Improv Dreams: The Silence of Birds and Trucks
Last night I had an interesting dream. I can’t remember the exact setting, only that it was before the pandemic, or maybe timeless, because no one was wearing a mask. There was a stage outdoors. The color of the background was dark and orange-yellow, and there were several people present, most of them women and middle aged. I am a retired secondary school teacher, and some of the people were parents of former students of mine and neighbors. My Dad and, for a second, my Mom, were visiting me. They have both passed.
We (not including my parents) were doing an improvisational theatre exercise. People were standing around the stage area and would spontaneously walk across it and do and say something in response to a theme. For example, if the theme had been friendship, we might walk across the stage holding the hand of a missing friend or dance around with our arms outstretched. But the theme was never stated, although everyone seemed to know what it was. The same with the improvised responses⎼ they were heard and seen with the heart more than the ears or eyes.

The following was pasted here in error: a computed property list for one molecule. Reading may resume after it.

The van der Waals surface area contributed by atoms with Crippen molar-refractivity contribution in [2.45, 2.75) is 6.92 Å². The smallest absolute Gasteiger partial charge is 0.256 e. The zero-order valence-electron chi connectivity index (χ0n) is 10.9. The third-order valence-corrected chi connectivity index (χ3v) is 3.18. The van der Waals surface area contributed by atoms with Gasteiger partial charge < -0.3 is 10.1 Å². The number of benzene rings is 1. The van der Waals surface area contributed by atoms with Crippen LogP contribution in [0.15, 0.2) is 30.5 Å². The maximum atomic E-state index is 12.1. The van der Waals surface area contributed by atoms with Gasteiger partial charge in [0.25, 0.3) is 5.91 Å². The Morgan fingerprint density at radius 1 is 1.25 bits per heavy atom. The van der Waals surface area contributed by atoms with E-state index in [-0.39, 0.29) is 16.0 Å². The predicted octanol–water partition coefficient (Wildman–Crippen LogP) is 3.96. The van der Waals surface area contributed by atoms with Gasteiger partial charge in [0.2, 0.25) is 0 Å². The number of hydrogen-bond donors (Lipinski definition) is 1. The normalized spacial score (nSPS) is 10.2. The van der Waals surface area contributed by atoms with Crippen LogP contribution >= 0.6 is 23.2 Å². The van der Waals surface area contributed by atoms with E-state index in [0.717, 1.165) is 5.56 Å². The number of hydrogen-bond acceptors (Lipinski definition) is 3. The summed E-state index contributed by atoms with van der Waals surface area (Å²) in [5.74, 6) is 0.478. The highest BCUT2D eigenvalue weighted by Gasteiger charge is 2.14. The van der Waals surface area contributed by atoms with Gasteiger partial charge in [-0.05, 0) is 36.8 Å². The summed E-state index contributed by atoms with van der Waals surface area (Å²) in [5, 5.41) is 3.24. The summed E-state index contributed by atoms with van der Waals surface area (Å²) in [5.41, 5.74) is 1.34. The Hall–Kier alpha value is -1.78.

I sometimes felt like I was the teacher or leader, sometimes a participant or a bystander. One of the subjects I used to teach was theatre. But in the dream, I never joined in, although I had that familiar feeling of wanting to do so but fearing to look foolish.
Was the dream proclaiming, “all the world is a stage”? Was it reminding me that when we don’t take action, we might regret it? Was the presence of my own parents, as well as the parents of former students, a message of how we’re parents to ourselves? Or was it saying that we create the sense of the stage we act upon? Or maybe it was something else?
Because of my direct focus in the dream on the image of myself, I lost sight of the fact that my mind was creating the whole scene, the people on stage as well as the audience and the stage itself. Every aspect of what I saw was me.
The next morning, early, I sat outside on a bench, intent on meditating for a short time. Immediately, everything went silent. It surprised me, totally.
Silence is not an absence of sound, just an absence of noise or consuming or unwanted chatter. But how full it is….
*To read the whole article, please go to The Good Men Project.